- 4fps burst shooting
- Built-in flash
- 95% viewfinder coverage
First impressions of the Nikon D3200's performance are good, and we think this camera is likely to appeal greatly to novice shooters. And because it has a few features that enthusiasts will also appreciate, they won't need to upgrade too quickly as they gain experience.
On the whole, the camera's automatic white balance system seemed to do a good job of measuring the scene, and produces mostly accurate results.
In some daylight situations the camera produces slightly cooler images than is preferable, but, as usual, you have the opportunity to choose the white balance in-camera if you think that's going to be a problem.
One niggle, however, is the screen output. It seems to favour cooler, greenish tones - giving the impression that an image is a lot cooler than it is in reality.
Matrix metering does a good job in the majority of occasions, struggling a little in high contrast or mixed lighting conditions. The option to change metering modes is, as you might expect, a little hidden away in the menu system.
One of the benefits of having a 24 million pixel sensor is the ability to crop into an image and still retain a high resolution output. This is useful when shooting something further away than the reach of your lens.
Cropping is available in-camera, and it's relatively easy to apply, negating the need to do much on a computer once the image is downloaded.
We can see the option to straighten horizons being particularly appealing to users. We would have liked to have seen the ability to add ratings from within the camera, making it easier to see which images to ditch and which to keep, but perhaps this is something Nikon could consider for future models.
- ISO100-6,400 (expandable to 12,800)
- Unlike the D3300 and D3400, features a low-pass filter
- Retouch functions
By introducing a greater number of pixels to the sensor, there comes a greater risk of increased image noise. Nikon says that noise levels remain roughly the same as from the 14.3 megapixel , but in certain rare conditions, the performance is slightly worse.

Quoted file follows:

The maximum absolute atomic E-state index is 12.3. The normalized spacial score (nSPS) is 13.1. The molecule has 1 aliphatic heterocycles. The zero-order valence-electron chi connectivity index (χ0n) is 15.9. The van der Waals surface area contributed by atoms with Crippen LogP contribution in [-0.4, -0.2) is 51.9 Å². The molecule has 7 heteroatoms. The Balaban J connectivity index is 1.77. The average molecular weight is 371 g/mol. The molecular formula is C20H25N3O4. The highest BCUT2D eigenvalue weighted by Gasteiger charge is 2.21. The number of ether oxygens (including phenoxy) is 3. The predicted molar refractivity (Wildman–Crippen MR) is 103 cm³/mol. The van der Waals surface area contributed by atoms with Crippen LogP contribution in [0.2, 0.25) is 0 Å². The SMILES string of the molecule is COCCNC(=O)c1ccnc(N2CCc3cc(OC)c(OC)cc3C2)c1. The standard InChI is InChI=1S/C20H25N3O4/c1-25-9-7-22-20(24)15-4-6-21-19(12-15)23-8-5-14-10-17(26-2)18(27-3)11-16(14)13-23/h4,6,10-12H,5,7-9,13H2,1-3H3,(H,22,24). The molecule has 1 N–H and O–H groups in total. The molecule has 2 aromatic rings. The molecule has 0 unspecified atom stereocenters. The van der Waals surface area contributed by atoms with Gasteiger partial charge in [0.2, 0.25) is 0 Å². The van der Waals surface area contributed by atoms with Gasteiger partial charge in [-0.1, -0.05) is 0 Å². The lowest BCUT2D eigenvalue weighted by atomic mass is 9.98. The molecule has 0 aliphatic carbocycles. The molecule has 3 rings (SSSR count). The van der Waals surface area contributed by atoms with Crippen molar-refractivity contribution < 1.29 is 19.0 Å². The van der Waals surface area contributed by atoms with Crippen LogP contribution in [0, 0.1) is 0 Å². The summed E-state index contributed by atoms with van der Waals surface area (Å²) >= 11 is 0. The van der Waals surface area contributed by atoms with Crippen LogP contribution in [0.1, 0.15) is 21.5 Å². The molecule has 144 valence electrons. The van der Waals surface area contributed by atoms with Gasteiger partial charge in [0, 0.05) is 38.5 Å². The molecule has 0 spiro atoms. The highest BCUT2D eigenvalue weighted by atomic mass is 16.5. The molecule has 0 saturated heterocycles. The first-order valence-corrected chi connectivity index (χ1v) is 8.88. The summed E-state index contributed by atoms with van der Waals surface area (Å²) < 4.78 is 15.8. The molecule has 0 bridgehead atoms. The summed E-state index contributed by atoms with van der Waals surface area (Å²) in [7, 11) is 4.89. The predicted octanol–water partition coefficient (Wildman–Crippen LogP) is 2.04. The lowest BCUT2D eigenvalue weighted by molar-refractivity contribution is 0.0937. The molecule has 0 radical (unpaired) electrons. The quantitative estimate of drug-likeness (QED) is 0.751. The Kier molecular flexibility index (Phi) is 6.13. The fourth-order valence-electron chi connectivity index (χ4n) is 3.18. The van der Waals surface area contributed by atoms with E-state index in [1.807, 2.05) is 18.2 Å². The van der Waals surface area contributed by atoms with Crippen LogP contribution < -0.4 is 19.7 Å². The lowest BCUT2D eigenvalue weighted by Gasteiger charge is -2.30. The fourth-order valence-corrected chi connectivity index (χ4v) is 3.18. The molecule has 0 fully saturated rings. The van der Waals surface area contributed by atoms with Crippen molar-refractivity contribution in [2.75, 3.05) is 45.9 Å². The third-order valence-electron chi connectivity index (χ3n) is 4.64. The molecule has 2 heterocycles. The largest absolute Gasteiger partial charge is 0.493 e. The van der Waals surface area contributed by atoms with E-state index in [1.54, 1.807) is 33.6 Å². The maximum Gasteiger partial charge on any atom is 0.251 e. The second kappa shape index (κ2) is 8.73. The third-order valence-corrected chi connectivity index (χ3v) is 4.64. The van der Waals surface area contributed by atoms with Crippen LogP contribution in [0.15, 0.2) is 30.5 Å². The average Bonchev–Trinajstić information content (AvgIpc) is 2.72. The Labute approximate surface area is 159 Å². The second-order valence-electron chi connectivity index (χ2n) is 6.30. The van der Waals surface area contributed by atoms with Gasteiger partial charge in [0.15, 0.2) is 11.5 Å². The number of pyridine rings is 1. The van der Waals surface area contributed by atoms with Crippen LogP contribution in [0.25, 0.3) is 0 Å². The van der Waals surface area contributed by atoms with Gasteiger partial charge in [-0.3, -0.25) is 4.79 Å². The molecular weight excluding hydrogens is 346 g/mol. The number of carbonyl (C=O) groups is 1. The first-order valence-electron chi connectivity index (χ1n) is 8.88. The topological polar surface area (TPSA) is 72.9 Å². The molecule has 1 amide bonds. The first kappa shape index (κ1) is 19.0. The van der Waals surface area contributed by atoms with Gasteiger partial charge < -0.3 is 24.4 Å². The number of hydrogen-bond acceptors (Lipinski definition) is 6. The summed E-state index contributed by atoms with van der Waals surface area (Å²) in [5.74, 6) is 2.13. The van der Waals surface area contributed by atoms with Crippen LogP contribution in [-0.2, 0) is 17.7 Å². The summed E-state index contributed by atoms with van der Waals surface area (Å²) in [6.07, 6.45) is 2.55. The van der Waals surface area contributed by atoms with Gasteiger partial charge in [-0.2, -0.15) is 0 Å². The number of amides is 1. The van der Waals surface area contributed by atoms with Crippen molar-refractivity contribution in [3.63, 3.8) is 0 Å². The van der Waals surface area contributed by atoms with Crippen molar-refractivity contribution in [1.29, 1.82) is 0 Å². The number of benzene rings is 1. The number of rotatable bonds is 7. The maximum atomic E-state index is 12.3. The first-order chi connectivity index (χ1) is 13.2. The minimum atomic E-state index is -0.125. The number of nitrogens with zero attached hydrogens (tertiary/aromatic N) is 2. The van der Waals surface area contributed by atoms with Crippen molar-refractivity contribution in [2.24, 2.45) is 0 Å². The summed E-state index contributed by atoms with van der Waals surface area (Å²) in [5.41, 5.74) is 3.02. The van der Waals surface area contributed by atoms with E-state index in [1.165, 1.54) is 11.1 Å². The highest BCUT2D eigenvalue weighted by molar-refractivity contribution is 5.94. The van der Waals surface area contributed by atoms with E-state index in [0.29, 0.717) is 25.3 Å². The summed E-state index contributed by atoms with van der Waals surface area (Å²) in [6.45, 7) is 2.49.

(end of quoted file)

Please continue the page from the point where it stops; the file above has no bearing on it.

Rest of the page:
Thankfully, our labs data showed that the Nikon D3200 performs extremely well when compared with its predecessor.
When shooting at high sensitivities, such as ISO 1600, noise is generally controlled well. When viewing images at 100 per cent there is sometimes some smoothing where noise control has been implemented in JPEG files.
It's important again to think about the intended audience and the (un)likelihood of very large printing, although of course any cropping would emphasise the noise levels further.
Viewing images at A4 (US letter) size shows there's plenty of detail, good colour tones and a low level of noise. It's also pleasing to see that good results can also be had with the 18-55mm lens, which is included as standard with the kit package.
Happily, images shot at even higher sensitivity settings, such as ISO 3200 and ISO 6400, also show a good level of noise control. Although, as you might expect, there is some detail drop-off, it's certainly preferable to not being able to get the shot at all.
When examining high sensitivity (ISO6400) raw format images with noise reduction switched off, we can see that more detail is captured - but at the expense of introducing more luminance and colour noise.